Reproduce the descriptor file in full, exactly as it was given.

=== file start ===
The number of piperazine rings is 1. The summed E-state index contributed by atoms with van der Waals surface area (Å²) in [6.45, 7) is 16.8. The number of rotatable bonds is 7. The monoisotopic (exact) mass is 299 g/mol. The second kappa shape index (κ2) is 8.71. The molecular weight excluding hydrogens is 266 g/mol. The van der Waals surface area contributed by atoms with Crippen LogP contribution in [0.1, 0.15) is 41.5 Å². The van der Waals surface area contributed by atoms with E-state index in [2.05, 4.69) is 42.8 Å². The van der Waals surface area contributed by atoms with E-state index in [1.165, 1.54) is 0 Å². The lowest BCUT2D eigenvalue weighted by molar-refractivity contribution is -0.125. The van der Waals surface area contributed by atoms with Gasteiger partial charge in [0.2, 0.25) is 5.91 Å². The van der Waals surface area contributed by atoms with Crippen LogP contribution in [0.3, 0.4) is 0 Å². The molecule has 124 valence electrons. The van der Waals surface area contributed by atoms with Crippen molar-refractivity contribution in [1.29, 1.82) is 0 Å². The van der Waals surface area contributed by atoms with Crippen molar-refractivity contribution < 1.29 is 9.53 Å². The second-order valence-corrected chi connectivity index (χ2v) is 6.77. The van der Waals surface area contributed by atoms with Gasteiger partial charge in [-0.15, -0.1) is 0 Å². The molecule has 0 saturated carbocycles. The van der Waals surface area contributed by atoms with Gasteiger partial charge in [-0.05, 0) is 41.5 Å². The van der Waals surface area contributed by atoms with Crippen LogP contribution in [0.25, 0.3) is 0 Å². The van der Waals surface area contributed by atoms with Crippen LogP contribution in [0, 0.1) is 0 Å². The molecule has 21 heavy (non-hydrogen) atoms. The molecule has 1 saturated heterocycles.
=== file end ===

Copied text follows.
The number of piperazine rings is 1. The summed E-state index contributed by atoms with van der Waals surface area (Å²) in [6.45, 7) is 16.8. The number of rotatable bonds is 7. The monoisotopic (exact) mass is 299 g/mol. The second kappa shape index (κ2) is 8.71. The molecular weight excluding hydrogens is 266 g/mol. The van der Waals surface area contributed by atoms with Crippen LogP contribution in [0.1, 0.15) is 41.5 Å². The van der Waals surface area contributed by atoms with E-state index in [2.05, 4.69) is 42.8 Å². The van der Waals surface area contributed by atoms with E-state index in [1.165, 1.54) is 0 Å². The lowest BCUT2D eigenvalue weighted by molar-refractivity contribution is -0.125. The van der Waals surface area contributed by atoms with Gasteiger partial charge in [0.2, 0.25) is 5.91 Å². The van der Waals surface area contributed by atoms with Crippen LogP contribution in [0.3, 0.4) is 0 Å². The molecule has 124 valence electrons. The van der Waals surface area contributed by atoms with Crippen molar-refractivity contribution in [1.29, 1.82) is 0 Å². The van der Waals surface area contributed by atoms with Crippen molar-refractivity contribution < 1.29 is 9.53 Å². The second-order valence-corrected chi connectivity index (χ2v) is 6.77. The van der Waals surface area contributed by atoms with Gasteiger partial charge in [-0.15, -0.1) is 0 Å². The molecule has 0 saturated carbocycles. The van der Waals surface area contributed by atoms with Gasteiger partial charge in [-0.05, 0) is 41.5 Å². The van der Waals surface area contributed by atoms with Crippen LogP contribution in [0.25, 0.3) is 0 Å². The van der Waals surface area contributed by atoms with Crippen LogP contribution in [0, 0.1) is 0 Å². The molecule has 21 heavy (non-hydrogen) atoms. The molecule has 1 saturated heterocycles.